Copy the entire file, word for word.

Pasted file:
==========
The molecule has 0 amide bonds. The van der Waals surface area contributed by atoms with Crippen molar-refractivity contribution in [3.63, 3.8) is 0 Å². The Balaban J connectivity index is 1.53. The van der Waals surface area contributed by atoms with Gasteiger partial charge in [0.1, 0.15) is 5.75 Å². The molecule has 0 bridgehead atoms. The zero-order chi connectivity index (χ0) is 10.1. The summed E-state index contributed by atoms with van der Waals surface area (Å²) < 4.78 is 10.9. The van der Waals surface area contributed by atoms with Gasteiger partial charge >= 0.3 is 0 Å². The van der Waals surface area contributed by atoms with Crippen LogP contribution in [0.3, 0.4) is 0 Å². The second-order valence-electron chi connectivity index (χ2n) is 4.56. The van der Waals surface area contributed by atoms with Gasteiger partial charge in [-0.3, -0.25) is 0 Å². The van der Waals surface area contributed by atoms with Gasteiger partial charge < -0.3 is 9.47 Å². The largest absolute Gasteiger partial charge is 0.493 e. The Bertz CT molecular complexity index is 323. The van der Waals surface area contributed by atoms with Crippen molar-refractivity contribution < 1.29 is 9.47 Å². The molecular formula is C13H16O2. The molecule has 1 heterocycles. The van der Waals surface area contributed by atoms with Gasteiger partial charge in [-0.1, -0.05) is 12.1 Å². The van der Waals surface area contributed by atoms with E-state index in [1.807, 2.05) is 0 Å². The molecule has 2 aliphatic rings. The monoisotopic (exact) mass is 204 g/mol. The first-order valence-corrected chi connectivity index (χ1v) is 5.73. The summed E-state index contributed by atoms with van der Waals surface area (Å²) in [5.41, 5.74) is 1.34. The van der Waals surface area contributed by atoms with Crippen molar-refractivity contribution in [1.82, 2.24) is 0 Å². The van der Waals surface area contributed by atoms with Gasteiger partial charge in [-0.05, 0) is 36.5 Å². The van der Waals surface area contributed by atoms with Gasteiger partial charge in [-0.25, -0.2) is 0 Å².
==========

The molecule has 0 amide bonds. The van der Waals surface area contributed by atoms with Crippen molar-refractivity contribution in [3.63, 3.8) is 0 Å². The Balaban J connectivity index is 1.53. The van der Waals surface area contributed by atoms with Gasteiger partial charge in [0.1, 0.15) is 5.75 Å². The molecule has 0 bridgehead atoms. The zero-order chi connectivity index (χ0) is 10.1. The summed E-state index contributed by atoms with van der Waals surface area (Å²) < 4.78 is 10.9. The van der Waals surface area contributed by atoms with Gasteiger partial charge >= 0.3 is 0 Å². The van der Waals surface area contributed by atoms with Crippen LogP contribution in [0.3, 0.4) is 0 Å². The second-order valence-electron chi connectivity index (χ2n) is 4.56. The van der Waals surface area contributed by atoms with Gasteiger partial charge in [-0.3, -0.25) is 0 Å². The van der Waals surface area contributed by atoms with Gasteiger partial charge < -0.3 is 9.47 Å². The largest absolute Gasteiger partial charge is 0.493 e. The Bertz CT molecular complexity index is 323. The van der Waals surface area contributed by atoms with Crippen molar-refractivity contribution < 1.29 is 9.47 Å². The molecular formula is C13H16O2. The molecule has 1 heterocycles. The van der Waals surface area contributed by atoms with Gasteiger partial charge in [-0.1, -0.05) is 12.1 Å². The van der Waals surface area contributed by atoms with E-state index in [1.807, 2.05) is 0 Å². The molecule has 2 aliphatic rings. The monoisotopic (exact) mass is 204 g/mol. The first-order valence-corrected chi connectivity index (χ1v) is 5.73. The summed E-state index contributed by atoms with van der Waals surface area (Å²) in [5.41, 5.74) is 1.34. The van der Waals surface area contributed by atoms with Crippen molar-refractivity contribution in [1.82, 2.24) is 0 Å². The van der Waals surface area contributed by atoms with Gasteiger partial charge in [-0.05, 0) is 36.5 Å². The van der Waals surface area contributed by atoms with Gasteiger partial charge in [-0.25, -0.2) is 0 Å².